Source: Health Policy Institute of Ohio
Soaring use of e-cigarettes among young people “is now a major public health concern,” according to a report published December 8 from the U. S. Surgeon General (Source: “Use of E-Cigarettes by Young People Is Major Concern, Surgeon General Declares,” New York Times, December 8, 2016).
The report is the first comprehensive look on the subject from the nation’s highest public health authority, and it finds that e-cigarettes are now the most commonly used tobacco product among youths, surpassing tobacco cigarettes.
E-cigarettes, which turn nicotine into inhalable vapor, can harm developing brains of teenagers who use them, and also can create harmful aerosol for people around the user, the report said, citing studies in animals.
“Adolescent brains are particularly sensitive to nicotine’s effects,” and can experience “a constellation of nicotine-induced neural and behavioral alterations,” the report said. It urged stronger action to prevent young people from getting access to e-cigarettes.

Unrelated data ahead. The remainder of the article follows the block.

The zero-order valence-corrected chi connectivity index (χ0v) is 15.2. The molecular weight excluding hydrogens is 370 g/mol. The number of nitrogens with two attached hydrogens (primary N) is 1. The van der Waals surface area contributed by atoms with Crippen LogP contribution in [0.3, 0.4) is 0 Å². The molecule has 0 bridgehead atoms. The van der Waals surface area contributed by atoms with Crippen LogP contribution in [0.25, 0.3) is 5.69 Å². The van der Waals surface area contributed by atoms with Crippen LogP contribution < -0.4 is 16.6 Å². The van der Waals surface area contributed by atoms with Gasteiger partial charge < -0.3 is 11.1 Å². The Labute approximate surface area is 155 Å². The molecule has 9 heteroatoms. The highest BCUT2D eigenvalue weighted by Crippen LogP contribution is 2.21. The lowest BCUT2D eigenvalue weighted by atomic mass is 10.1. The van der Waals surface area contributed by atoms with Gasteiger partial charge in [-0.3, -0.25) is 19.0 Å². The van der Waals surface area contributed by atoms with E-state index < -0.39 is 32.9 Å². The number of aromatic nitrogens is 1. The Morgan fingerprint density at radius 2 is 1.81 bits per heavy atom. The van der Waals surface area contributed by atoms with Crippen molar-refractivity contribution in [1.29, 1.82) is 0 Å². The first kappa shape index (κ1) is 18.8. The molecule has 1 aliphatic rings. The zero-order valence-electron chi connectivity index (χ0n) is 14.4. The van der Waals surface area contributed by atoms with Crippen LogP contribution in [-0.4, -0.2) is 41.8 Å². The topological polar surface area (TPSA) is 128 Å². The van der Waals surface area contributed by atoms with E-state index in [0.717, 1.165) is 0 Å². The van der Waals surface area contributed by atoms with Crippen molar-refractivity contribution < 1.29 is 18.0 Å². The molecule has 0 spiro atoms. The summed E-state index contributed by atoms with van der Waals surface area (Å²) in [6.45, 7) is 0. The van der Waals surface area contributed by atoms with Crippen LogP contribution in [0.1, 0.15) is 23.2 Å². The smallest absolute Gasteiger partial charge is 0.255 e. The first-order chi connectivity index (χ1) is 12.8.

Some researchers have said that e-cigarette use among youth could act as a gateway to traditional smoking, but the report says the relationship is not yet fully established. Cigarette smoking among youth has fallen sharply in recent years but use of nicotine products overall remains essentially flat among young people.
With its focus on youth, the report did not address adult use of e-cigarettes, and the most divisive issue of whether the technology is an effective tool to help smokers of traditional cigarettes quit their deadly habit.